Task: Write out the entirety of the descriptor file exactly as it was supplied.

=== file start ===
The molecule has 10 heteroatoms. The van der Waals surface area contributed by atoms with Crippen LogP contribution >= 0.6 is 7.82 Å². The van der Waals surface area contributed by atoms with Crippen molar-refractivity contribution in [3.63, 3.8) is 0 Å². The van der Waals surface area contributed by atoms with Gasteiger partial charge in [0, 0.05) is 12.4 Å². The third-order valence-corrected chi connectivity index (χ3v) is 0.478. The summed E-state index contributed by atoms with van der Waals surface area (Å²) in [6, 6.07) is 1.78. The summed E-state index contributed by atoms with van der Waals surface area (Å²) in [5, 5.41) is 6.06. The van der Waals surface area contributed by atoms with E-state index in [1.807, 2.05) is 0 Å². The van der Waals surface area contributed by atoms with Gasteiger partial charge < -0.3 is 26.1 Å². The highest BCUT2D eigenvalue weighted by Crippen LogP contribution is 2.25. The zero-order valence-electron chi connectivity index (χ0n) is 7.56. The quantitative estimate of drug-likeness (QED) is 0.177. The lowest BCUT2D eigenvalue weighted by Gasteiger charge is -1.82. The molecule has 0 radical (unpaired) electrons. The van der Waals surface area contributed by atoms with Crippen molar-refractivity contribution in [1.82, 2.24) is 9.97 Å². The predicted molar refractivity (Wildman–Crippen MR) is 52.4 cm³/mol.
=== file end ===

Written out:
The molecule has 10 heteroatoms. The van der Waals surface area contributed by atoms with Crippen LogP contribution >= 0.6 is 7.82 Å². The van der Waals surface area contributed by atoms with Crippen molar-refractivity contribution in [3.63, 3.8) is 0 Å². The van der Waals surface area contributed by atoms with Gasteiger partial charge in [0, 0.05) is 12.4 Å². The third-order valence-corrected chi connectivity index (χ3v) is 0.478. The summed E-state index contributed by atoms with van der Waals surface area (Å²) in [6, 6.07) is 1.78. The summed E-state index contributed by atoms with van der Waals surface area (Å²) in [5, 5.41) is 6.06. The van der Waals surface area contributed by atoms with E-state index in [1.807, 2.05) is 0 Å². The van der Waals surface area contributed by atoms with Gasteiger partial charge < -0.3 is 26.1 Å². The highest BCUT2D eigenvalue weighted by Crippen LogP contribution is 2.25. The zero-order valence-electron chi connectivity index (χ0n) is 7.56. The quantitative estimate of drug-likeness (QED) is 0.177. The lowest BCUT2D eigenvalue weighted by Gasteiger charge is -1.82. The molecule has 0 radical (unpaired) electrons. The van der Waals surface area contributed by atoms with Crippen molar-refractivity contribution in [1.82, 2.24) is 9.97 Å². The predicted molar refractivity (Wildman–Crippen MR) is 52.4 cm³/mol.